Back and Forth Again
This tracking back through all the areas another character already cleared out alone did not make Devil May Cry 4 a bad game. There is a whole genre for that now, beloved by many: We call it Metroidvania in the west and Search Action in Japan. We would even call DMC4 an Open World game if it did a better job at communicating a narrative throughout the traversal and connecting its stages without loading times. What made the game structure bad was this backtracking combined with the level based, closed off structure of the game itself.
From a psychological point of view, seeing that there are 21 levels to play likely makes us expect, consciously or subconsciously, that there are more or less 21 different stages to explore. That was never quite true with Devil May Cry, because the series always lent itself to Search Action aspects. There is not a single game in the main series that does not show us some kind of locked door or unbridged abyss in a hub center where the protagonist needs an amulet or that-one-weapon-that-makes-Dante-fly which they can only find later on. DMC3 brings this concept to perfection by not only providing an actual hublevel, the staircase of Temen-Ni-Gru tower, but also turning the backtracking literally on its head, Castlevania: Symphony of the Night-style. DMC4 did not. What lengths we paced northwards with Nero, we had to walk back down south with Dante, step by tedious step. All the puzzles remained the same, except for the few that were only solvable with Nero’s grapple powers. Even worse, all the bosses Nero slew had been recycled for Dante not once, but ultimately twice throughout the entire game. Figuring out how to handle the same enemy movesets with a new character and different weapons is an acceptable concept once, but recycling leaves a bad aftertaste even when it is done well, and putting the same bosses once again at the end of the game just because Boss Rush is a concept that exists is definitely not the right way.
So yes, redoing bosses is bad, rewalking the same paths is boring, but like I said: today, the biggest blockbusters in the industry celebrate parts of just that with tremendous success. It’s not inherently a bad thing if done right, and DMC4 had some promising aspects. Every second or third level sees Nero walking back through half of the forest or mine he just claimed and opening a door with the newfound power of his demonic arm. This in turn leads him into the actual new stage and further down the storyline. We might just draw parallels to conventional Metroidvania games such as, well, Super Metroid, Castlevania: Symphony of the Night, Guacamelee! or Hollow Knight. Because that is basically what DMC4, of all Devil May Cry games the most, should have been: A threedimensional implementation of the Search Action concept, much akin to what Dark Souls achieved a mere three years later.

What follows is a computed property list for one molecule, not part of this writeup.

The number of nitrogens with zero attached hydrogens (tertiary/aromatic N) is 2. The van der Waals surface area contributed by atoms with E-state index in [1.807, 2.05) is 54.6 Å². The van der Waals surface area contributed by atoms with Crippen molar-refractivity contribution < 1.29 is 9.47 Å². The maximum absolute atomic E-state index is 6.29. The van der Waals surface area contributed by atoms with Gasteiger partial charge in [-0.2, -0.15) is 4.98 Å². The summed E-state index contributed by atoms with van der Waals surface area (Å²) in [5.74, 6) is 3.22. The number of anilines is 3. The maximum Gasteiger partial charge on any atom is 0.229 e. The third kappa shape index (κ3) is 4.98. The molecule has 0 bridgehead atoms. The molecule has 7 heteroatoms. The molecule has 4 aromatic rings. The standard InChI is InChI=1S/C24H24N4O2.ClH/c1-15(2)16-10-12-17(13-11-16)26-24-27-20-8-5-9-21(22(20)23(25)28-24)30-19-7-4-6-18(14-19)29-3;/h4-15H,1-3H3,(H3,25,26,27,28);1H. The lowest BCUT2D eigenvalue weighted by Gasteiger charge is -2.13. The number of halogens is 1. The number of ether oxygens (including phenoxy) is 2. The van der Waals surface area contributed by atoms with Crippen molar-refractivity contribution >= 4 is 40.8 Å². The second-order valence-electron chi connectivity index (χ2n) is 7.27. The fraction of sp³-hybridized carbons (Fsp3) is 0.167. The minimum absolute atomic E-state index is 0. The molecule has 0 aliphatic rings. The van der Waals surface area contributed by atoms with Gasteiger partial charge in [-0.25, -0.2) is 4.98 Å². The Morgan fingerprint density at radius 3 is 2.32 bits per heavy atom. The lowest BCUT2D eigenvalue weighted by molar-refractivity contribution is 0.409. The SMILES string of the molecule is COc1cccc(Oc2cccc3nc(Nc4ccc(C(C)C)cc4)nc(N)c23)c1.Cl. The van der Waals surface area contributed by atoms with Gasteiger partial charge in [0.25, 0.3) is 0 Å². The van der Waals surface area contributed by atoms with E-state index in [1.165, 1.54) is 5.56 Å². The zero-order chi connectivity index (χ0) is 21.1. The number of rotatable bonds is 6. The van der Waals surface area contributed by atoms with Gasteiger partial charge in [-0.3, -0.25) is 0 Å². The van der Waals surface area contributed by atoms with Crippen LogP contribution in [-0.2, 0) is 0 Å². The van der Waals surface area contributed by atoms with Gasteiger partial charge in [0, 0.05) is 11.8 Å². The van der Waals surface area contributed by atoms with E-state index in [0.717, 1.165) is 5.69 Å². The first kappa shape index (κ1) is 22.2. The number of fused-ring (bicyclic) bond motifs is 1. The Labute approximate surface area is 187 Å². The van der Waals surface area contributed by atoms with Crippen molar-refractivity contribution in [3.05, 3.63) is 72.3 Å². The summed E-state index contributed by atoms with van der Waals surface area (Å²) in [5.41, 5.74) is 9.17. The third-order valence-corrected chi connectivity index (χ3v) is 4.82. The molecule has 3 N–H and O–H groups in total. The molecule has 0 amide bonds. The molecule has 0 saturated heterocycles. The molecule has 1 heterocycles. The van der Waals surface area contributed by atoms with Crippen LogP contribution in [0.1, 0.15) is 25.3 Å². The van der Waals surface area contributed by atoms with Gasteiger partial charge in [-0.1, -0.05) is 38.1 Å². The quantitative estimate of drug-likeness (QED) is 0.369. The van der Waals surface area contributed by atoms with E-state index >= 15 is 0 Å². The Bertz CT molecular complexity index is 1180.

A Far Cry from Opening Up
And it is what I someday hope to get from Devil May Cry. It is the one game series where I ache for a serious Open World, because the mission based structure never gave much to the part of the series which made skills and weapons actual keys into new environments. In 2017, Nier: AutomatA became a fantastic example for how character action gaming can fit into the concept of a gradually broadening open world. But as is often the case, pushing forward into new parts of the game space was always driven by extrinsic motivation, not the protagonists’ own. Whenever the story demanded it, 2B and 9S were sent on a mission into the new area. Devil May Cry by contrast always grew with its characters’ proficiency. Sure, the means to enhance their skills where provided based on the pacing of the narrative as well. But as Dante and Nero grow, so does their potential radius of action. Capcom dialed back on the backtracking with 2019’s Devil May Cry 5, which features only two levels that are explicitly shared between more than one character. Some of the areas, mainly the later ones inside the humonguous Qliphoth tree, are visually similar enough to appear to be recycled, true. However, the structure of the giant plant is aptly conveyed in the camera angles and pans of the game’s cutscenes which in the end see the tree even spanning into space. This makes a linear approach into the underworldly growth logical, since there is a clear vertical vector of operation from the bottom to the top of the plants intestines. With this, DMC5 achieved the same congruence between narrative and spatiality that DMC3 used and then willingly discarded to mangle the player’s expectation. DMC4, however, was horizontally through and through. I do not dislike that in general, not at all. I just wish I could have freely grappled over Fortuna’s roofs or rode a motorcycle through the underbrush of a demon infested jungle. Maybe then, we would not have needed to wait a whopping ten years for Devil May Cry 5.